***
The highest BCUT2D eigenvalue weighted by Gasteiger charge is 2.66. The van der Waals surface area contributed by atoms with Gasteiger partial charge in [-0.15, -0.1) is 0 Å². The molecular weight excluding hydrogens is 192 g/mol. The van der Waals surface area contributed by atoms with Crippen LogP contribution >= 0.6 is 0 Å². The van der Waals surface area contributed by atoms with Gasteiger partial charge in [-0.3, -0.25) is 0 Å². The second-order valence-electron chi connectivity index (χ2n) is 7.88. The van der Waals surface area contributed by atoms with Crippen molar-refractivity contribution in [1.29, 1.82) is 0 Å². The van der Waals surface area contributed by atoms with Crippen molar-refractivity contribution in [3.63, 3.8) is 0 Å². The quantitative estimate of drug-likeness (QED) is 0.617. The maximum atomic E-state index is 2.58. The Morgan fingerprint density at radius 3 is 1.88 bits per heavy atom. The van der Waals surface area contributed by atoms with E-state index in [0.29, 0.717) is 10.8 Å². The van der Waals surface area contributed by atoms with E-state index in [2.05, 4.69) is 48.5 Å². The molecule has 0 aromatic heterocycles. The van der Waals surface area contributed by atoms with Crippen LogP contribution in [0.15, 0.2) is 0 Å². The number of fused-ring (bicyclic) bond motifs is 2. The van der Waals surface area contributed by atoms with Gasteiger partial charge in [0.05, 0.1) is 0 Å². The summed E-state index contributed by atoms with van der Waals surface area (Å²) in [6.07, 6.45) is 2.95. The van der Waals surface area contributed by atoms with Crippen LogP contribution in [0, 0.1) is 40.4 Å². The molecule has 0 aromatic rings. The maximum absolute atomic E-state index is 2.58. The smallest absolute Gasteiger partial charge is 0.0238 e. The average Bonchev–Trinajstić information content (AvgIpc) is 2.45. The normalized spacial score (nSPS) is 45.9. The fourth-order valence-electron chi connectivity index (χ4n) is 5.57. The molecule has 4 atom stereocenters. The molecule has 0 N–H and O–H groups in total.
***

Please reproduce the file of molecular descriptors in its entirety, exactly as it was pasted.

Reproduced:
The highest BCUT2D eigenvalue weighted by Gasteiger charge is 2.66. The van der Waals surface area contributed by atoms with Gasteiger partial charge in [-0.15, -0.1) is 0 Å². The molecular weight excluding hydrogens is 192 g/mol. The van der Waals surface area contributed by atoms with Crippen LogP contribution >= 0.6 is 0 Å². The van der Waals surface area contributed by atoms with Gasteiger partial charge in [-0.3, -0.25) is 0 Å². The second-order valence-electron chi connectivity index (χ2n) is 7.88. The van der Waals surface area contributed by atoms with Crippen molar-refractivity contribution in [1.29, 1.82) is 0 Å². The van der Waals surface area contributed by atoms with Crippen molar-refractivity contribution in [3.63, 3.8) is 0 Å². The quantitative estimate of drug-likeness (QED) is 0.617. The maximum atomic E-state index is 2.58. The Morgan fingerprint density at radius 3 is 1.88 bits per heavy atom. The van der Waals surface area contributed by atoms with E-state index in [0.29, 0.717) is 10.8 Å². The van der Waals surface area contributed by atoms with E-state index in [2.05, 4.69) is 48.5 Å². The molecule has 0 aromatic heterocycles. The van der Waals surface area contributed by atoms with Crippen LogP contribution in [0.15, 0.2) is 0 Å². The number of fused-ring (bicyclic) bond motifs is 2. The van der Waals surface area contributed by atoms with Gasteiger partial charge in [0.05, 0.1) is 0 Å². The summed E-state index contributed by atoms with van der Waals surface area (Å²) in [6.07, 6.45) is 2.95. The van der Waals surface area contributed by atoms with Crippen LogP contribution in [0, 0.1) is 40.4 Å². The molecule has 0 aromatic rings. The maximum absolute atomic E-state index is 2.58. The smallest absolute Gasteiger partial charge is 0.0238 e. The average Bonchev–Trinajstić information content (AvgIpc) is 2.45. The normalized spacial score (nSPS) is 45.9. The fourth-order valence-electron chi connectivity index (χ4n) is 5.57. The molecule has 4 atom stereocenters. The molecule has 0 N–H and O–H groups in total.